With the increasing use of Apple's (Nasdaq: AAPL) Macs in the enterprise, attackers are focusing more of their effort on exploiting OS X operating system vulnerabilities, warned security firm Sophos in its Security Threat Report 2013.
Almost half of enterprises with 1,000 or more employees are issuing Macs to at least some of their employees, and they expect a 52 percent increase in the number of Macs they issue this year, according to an estimate by Forrester Research.
That popularity has led to increased malware attacks. Sophos said in a typical week its SophosLabs detects 4,900 pieces of OS X malware on Macs, malware that can result in compromised machines, infections of corporate networks and data loss.
Apple has long maintained that its operating systems and devices are the most secure in the business, even dismissing the idea that they need anti-virus software. But Apple's claim to superior security has come into question recently as more and more malware has succeeded in infiltrating Macs.
Two examples of the increasing exploitation of Macs are the Mac Defender and Flashback malware. Mac Defender was fake antivirus software that first began infecting Macs in 2011. It used search results pages to attracted users to legitimate sites that had been infected by the malware, which then infected the users' computers, Sophos explained.
The Flashback malware exploited an unpatched Java vulnerability to infect 600,000 Macs early this year. Once infected, the Macs were linked to a huge bot controlled by a Russian-based hacker gang. It was the largest malware infection of Macs ever recorded.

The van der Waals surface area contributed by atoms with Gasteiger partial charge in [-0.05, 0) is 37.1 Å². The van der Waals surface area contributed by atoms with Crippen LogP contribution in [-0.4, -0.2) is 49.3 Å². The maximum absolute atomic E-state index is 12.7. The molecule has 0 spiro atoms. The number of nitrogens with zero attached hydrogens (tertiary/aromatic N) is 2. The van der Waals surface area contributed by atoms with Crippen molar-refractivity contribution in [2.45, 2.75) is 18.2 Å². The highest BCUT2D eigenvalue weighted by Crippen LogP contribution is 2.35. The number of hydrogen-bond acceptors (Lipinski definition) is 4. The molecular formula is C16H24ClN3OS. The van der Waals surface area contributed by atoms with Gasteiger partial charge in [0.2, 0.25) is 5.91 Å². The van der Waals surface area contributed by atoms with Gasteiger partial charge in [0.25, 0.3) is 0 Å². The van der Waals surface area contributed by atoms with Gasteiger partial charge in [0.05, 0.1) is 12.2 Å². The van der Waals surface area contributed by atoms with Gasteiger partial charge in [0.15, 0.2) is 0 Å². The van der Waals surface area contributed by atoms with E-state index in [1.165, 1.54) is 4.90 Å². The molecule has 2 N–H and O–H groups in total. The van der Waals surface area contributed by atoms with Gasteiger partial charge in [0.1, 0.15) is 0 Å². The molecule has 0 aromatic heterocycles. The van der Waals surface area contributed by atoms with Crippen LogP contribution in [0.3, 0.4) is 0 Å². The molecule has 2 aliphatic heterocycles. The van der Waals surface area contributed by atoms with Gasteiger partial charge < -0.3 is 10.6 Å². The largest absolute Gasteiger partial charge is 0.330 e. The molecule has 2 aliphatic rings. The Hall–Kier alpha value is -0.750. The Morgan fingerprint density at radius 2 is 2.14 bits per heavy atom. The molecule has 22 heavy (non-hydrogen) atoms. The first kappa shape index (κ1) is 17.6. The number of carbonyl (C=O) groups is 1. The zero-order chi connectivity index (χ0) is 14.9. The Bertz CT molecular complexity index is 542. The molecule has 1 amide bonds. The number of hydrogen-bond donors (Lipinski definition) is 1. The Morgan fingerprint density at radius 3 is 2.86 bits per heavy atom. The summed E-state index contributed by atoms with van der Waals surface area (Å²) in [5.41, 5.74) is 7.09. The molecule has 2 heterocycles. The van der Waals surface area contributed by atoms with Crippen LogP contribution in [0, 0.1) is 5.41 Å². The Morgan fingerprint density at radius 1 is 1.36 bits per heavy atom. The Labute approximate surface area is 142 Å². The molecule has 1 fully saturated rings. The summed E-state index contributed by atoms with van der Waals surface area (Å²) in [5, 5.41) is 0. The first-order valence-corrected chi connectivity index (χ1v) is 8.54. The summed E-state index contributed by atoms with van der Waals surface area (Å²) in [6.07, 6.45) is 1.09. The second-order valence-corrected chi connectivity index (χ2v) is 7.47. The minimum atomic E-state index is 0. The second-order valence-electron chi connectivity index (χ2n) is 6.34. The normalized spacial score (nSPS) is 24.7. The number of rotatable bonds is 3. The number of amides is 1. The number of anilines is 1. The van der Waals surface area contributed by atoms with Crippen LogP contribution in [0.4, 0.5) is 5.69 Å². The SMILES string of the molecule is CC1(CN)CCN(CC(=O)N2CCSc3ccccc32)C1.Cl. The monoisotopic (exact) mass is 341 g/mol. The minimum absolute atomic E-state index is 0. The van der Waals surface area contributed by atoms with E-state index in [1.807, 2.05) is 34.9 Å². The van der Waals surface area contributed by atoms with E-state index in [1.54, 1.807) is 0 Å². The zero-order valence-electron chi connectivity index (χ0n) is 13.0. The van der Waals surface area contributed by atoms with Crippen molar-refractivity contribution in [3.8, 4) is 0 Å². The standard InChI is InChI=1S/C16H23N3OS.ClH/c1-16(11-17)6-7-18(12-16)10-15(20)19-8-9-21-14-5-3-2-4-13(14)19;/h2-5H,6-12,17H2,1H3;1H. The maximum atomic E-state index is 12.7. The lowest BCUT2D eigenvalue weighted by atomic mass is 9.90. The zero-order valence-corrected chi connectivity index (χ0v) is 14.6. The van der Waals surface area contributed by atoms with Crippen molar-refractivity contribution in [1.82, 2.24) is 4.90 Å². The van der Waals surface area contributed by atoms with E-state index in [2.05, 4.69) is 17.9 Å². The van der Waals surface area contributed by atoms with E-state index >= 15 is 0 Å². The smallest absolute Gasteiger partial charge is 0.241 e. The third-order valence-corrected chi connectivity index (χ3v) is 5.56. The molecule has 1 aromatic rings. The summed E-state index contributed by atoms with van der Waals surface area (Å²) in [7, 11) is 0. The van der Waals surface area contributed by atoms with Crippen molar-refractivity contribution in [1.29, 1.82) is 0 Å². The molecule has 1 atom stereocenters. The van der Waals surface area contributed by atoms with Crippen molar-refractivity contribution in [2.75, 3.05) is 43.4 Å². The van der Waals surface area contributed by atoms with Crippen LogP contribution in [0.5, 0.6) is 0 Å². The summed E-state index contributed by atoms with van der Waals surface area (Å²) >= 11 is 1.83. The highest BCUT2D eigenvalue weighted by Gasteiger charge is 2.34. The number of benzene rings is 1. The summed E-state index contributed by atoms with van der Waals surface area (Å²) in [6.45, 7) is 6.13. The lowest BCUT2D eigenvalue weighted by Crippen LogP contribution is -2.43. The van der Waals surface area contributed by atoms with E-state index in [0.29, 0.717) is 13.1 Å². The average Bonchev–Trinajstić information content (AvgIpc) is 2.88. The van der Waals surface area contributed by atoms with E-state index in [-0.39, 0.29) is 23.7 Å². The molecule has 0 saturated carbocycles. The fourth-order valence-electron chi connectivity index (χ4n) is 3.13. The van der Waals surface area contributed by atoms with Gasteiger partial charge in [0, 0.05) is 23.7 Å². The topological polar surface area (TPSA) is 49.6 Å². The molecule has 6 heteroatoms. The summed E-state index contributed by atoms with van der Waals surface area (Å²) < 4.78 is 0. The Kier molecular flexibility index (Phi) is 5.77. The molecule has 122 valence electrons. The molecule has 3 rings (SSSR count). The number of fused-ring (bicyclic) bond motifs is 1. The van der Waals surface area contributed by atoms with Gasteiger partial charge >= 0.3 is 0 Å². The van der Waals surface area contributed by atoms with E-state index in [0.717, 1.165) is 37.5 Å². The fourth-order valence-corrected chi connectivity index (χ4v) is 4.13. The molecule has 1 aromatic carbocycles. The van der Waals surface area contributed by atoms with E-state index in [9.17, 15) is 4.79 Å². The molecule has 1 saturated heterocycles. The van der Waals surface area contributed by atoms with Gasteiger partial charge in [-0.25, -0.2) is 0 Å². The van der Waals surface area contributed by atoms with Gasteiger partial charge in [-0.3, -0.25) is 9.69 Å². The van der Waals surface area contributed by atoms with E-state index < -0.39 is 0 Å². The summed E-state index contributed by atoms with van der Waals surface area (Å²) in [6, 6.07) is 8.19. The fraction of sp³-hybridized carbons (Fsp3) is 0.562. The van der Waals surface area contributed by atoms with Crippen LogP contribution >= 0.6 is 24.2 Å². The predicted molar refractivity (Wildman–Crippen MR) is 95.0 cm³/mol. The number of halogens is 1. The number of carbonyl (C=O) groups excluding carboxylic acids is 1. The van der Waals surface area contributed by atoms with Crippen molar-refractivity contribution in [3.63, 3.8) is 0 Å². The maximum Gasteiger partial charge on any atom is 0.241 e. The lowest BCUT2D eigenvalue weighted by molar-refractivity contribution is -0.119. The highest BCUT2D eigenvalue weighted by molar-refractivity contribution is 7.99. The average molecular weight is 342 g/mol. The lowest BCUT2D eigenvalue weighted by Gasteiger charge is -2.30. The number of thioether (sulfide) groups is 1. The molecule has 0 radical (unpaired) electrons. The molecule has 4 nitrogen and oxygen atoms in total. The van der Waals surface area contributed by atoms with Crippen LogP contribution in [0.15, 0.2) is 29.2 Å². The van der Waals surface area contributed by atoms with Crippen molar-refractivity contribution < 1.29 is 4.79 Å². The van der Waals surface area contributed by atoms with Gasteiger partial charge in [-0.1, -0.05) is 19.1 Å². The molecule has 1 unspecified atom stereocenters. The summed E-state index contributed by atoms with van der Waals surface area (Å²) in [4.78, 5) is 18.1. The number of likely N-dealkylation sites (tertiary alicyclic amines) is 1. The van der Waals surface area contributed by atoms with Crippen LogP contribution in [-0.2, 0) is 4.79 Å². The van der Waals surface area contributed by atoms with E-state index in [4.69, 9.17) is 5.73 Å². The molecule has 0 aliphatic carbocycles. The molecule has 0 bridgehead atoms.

To counter the growing malware threats to Macs, Sophos recommends enterprises adopt a comprehensive security approach that includes user education, layered protection, Mac-specific expertise on the part of IT staff and strong IT processes and policies.
In addition, for enterprises dealing with BYOD, Sophos is warning that Google's (Nasdaq: GOOG) Android devices are coming under increasing malware attack.
"In the mobile space, the big security story of the year is Android and the huge increase in malware we have seen attacking Android platforms," said SophosLabs Manager Richard Wang.
This poses increased risks for IT managers as more and more Android devices are being brought into the enterprise environment.
Malware developers are using a software technique known as the "GingerBreak exploit" to gain root access, install malicious code and communicate with a remote website to download and install additional malware on breached Android devices, explained the report. This enables the malware to avoid detection and removal, while recruiting the device into a global botnet.
The report warned that the enterprise security risks posted by Android are growing. "Android malware can place a company's future at risk by exposing strategic information or stealing passwords," the report cautioned.